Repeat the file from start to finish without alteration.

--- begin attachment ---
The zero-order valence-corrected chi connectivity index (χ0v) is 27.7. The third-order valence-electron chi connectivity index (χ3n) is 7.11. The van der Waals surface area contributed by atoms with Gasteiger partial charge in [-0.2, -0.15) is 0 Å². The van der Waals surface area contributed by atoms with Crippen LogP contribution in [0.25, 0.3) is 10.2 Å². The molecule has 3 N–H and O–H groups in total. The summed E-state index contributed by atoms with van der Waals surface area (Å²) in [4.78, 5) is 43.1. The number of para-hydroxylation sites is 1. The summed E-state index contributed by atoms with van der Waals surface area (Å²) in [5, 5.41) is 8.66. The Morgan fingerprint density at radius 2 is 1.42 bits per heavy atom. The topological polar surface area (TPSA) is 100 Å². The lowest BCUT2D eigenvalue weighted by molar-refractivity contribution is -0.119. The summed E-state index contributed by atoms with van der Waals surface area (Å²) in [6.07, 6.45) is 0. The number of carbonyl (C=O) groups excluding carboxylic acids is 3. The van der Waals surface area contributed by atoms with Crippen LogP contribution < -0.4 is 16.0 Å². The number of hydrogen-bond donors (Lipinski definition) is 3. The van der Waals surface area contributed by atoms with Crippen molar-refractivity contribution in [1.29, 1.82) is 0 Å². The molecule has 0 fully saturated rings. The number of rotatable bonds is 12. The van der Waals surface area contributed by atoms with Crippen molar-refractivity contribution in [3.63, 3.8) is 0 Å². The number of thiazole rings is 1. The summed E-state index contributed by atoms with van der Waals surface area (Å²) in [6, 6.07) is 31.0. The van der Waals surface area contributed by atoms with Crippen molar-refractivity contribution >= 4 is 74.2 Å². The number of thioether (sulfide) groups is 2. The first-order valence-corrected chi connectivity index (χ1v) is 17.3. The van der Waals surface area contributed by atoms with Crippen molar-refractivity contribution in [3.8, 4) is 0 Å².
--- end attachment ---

The zero-order valence-corrected chi connectivity index (χ0v) is 27.7. The third-order valence-electron chi connectivity index (χ3n) is 7.11. The van der Waals surface area contributed by atoms with Gasteiger partial charge in [-0.2, -0.15) is 0 Å². The van der Waals surface area contributed by atoms with Crippen LogP contribution in [0.25, 0.3) is 10.2 Å². The molecule has 3 N–H and O–H groups in total. The summed E-state index contributed by atoms with van der Waals surface area (Å²) in [4.78, 5) is 43.1. The number of para-hydroxylation sites is 1. The summed E-state index contributed by atoms with van der Waals surface area (Å²) in [5, 5.41) is 8.66. The Morgan fingerprint density at radius 2 is 1.42 bits per heavy atom. The topological polar surface area (TPSA) is 100 Å². The lowest BCUT2D eigenvalue weighted by molar-refractivity contribution is -0.119. The summed E-state index contributed by atoms with van der Waals surface area (Å²) in [6.07, 6.45) is 0. The number of carbonyl (C=O) groups excluding carboxylic acids is 3. The van der Waals surface area contributed by atoms with Crippen LogP contribution < -0.4 is 16.0 Å². The number of hydrogen-bond donors (Lipinski definition) is 3. The van der Waals surface area contributed by atoms with Crippen molar-refractivity contribution in [1.29, 1.82) is 0 Å². The molecule has 0 fully saturated rings. The number of rotatable bonds is 12. The van der Waals surface area contributed by atoms with Crippen molar-refractivity contribution in [3.63, 3.8) is 0 Å². The number of thiazole rings is 1. The summed E-state index contributed by atoms with van der Waals surface area (Å²) in [6, 6.07) is 31.0. The van der Waals surface area contributed by atoms with Crippen molar-refractivity contribution >= 4 is 74.2 Å². The number of thioether (sulfide) groups is 2. The first-order valence-corrected chi connectivity index (χ1v) is 17.3. The van der Waals surface area contributed by atoms with Crippen molar-refractivity contribution in [3.8, 4) is 0 Å².